‘NHS Not For Sale’

Health workers show their opposition to the privatisation outside parliament yesterday
Health workers show their opposition to the privatisation outside parliament yesterday

‘NHS not for sale,’ angry health workers chanted outside parliament yesterday, as the Health and Social Care Bill got its second reading.

‘This bill is one further step towards NHS privatisation,’ midwife Rachel Voller told News Line. ‘People are not seeing what’s round the corner. There is commissioning, but the NHS is no longer the preferred partner.

‘I’ve spent time in the US and seen qualified nurses spend all day on the telephone to insurance companies and commissioners, to see if they could have an extra night’s stay in hospital or a different drug when it was clinically necessary.’

Staff Nurse John Anthony said: ‘These reforms will damage the NHS and rip out the national aspect. Patients are being told to choose their GP and GPs are being told they have to decide which drug is funded.

‘What the NHS needs is not major structural re-organisation, we need every penny spent on protective care, not a cut of £20 billion.

‘The NHS will not survive unless we stand up and fight for it.’

Susan Owenama, a psychiatric nurse, said: ‘We impact on the lives of our patients every day and it will be difficult to cope if there are job losses. The unions must organise a struggle to defend the NHS.’

Unison nurse Mary Locke from the West Midlands told News Line: ‘The NHS is the jewel in the crown of the Welfare State. Doctors are trained for over five years, they are not accountants.’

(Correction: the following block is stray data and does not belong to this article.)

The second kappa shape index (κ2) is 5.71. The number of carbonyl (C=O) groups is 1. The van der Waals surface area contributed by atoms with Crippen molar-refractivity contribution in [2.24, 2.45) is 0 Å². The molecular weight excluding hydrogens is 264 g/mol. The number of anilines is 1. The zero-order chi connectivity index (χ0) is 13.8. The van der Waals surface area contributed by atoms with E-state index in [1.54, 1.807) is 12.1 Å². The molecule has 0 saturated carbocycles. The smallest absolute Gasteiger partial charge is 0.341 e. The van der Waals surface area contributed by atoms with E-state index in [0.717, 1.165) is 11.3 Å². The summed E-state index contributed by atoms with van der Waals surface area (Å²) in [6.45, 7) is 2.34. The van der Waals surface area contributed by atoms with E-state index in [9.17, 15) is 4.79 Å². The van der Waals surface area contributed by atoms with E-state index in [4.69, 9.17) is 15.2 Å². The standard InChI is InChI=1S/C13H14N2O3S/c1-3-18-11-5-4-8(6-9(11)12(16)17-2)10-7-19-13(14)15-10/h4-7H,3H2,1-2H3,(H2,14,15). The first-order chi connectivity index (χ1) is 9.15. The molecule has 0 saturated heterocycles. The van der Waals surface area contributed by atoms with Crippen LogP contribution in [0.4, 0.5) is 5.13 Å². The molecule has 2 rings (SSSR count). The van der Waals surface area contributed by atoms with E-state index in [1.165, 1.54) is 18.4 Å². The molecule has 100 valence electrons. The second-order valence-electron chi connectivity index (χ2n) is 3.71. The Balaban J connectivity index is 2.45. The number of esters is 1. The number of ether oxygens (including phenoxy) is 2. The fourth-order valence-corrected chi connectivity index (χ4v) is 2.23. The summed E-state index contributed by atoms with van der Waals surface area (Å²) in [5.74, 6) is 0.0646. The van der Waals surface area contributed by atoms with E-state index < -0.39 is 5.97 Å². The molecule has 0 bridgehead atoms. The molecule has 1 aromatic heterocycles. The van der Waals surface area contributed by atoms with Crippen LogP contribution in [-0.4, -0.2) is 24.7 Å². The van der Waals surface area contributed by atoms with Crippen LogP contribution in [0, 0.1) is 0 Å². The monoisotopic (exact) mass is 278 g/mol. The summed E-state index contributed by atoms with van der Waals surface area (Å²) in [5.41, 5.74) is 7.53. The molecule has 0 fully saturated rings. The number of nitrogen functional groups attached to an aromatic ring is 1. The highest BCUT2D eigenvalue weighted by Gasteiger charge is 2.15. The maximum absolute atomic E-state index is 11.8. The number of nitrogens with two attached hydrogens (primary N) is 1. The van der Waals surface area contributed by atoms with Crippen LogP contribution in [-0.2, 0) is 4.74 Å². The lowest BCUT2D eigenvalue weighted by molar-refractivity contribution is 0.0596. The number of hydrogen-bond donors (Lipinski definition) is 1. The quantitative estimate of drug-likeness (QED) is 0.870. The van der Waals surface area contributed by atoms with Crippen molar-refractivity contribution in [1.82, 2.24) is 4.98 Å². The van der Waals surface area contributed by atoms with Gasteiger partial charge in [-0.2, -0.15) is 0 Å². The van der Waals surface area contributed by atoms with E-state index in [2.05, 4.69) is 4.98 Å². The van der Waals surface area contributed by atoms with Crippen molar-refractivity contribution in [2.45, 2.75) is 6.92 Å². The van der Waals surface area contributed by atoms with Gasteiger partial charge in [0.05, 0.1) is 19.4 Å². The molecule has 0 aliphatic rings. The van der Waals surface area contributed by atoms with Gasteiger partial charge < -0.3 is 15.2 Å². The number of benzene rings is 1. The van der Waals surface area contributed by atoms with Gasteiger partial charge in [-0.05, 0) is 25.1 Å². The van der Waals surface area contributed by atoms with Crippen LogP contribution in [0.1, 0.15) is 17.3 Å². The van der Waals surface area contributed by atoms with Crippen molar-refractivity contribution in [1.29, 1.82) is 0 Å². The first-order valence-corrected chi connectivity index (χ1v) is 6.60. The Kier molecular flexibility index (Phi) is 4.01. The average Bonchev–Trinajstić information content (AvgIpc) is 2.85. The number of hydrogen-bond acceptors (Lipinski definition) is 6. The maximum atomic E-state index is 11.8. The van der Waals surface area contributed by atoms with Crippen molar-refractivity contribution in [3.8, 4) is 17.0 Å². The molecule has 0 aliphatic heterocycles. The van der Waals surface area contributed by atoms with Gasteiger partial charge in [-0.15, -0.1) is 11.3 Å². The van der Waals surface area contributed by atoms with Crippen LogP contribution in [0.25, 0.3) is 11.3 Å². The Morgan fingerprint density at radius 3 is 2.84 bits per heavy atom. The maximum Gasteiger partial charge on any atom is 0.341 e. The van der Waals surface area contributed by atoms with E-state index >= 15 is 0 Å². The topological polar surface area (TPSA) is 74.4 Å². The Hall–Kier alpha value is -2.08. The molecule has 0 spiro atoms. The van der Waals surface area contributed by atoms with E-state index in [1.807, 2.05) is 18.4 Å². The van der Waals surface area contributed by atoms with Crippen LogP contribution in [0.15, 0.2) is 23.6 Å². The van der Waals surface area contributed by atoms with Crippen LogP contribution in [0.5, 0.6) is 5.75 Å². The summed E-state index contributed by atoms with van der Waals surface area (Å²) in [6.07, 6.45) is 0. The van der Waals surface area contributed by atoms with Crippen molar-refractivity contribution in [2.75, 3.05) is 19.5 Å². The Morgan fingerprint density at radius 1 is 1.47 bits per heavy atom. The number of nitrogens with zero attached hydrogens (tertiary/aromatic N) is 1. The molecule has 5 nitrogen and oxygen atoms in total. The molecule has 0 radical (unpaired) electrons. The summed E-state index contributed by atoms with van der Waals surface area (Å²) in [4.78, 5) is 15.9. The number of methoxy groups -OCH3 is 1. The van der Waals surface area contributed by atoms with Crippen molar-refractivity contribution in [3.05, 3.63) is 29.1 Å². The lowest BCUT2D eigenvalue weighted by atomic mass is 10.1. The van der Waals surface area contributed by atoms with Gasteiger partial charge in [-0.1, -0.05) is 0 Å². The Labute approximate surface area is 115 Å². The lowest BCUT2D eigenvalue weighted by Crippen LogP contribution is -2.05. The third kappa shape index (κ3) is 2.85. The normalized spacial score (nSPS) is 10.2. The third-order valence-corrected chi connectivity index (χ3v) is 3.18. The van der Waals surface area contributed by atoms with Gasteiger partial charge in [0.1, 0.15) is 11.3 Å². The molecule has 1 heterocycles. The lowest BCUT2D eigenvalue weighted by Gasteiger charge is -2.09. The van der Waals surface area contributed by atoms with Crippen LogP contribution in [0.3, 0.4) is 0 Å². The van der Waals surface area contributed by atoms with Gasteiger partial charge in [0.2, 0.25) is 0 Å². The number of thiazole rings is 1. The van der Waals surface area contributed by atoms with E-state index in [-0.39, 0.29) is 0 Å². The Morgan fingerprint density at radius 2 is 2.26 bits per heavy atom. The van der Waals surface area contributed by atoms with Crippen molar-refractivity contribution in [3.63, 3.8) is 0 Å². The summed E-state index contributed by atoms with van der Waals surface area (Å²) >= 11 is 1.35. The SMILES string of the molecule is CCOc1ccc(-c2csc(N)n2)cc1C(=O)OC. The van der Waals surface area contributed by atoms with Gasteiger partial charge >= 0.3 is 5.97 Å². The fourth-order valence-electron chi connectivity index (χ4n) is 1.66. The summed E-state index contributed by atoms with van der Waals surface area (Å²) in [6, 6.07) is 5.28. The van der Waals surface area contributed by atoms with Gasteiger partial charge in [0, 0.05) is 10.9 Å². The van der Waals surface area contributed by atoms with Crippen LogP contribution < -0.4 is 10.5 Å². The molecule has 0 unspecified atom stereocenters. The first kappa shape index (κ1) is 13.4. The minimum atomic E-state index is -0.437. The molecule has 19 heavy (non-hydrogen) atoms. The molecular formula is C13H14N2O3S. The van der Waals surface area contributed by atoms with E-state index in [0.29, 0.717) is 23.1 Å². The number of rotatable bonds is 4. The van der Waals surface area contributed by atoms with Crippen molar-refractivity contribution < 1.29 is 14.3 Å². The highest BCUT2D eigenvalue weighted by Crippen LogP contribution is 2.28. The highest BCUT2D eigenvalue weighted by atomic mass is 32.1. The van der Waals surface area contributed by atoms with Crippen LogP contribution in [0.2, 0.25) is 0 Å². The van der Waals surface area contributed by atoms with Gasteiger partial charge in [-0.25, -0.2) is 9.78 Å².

Dave Prentis, Unison general secretary said: ‘This titanic reorganisation threatens to sink the NHS.’

Unison head of health Karen Jennings, said: ‘As more private companies pile in to grab their share of the £80 billion in taxpayers’ money, the NHS will change from a publicly run and accountable service, into a conglomerate of competing private companies outbidding the NHS for patients.’

Unison’s key concerns include:

• The reforms will be hugely expensive to implement at a time when the NHS is being told to save £20 billion.

• Money that should be used to improve patient care will bleed out of the system into the hands of private companies.

• The reforms will open the NHS up to EU competition law – once services have left the NHS, there is no going back.

• Turning the regulator Monitor into a utilities style watchdog like Ofgem or Ofwat is completely inappropriate for a service built on care and compassion. The NHS needs to be regulated for quality of care not for the sharpness of privateers’ elbows.

• The massive structural upheaval and institutional chaos could leave the NHS unprepared to cope with crisis situations such as the swine flu pandemic.

• A postcode lottery will be allowed to develop – with no guarantee that your local NHS will continue to fund treatments that are not sufficiently profitable. We are already beginning to see cash-strapped PCTs cutting back on important cataract, knee and hip operations.

• NHS patients will be pushed to the back of the queue, as hospitals will be able to raise unlimited cash from private paying patients.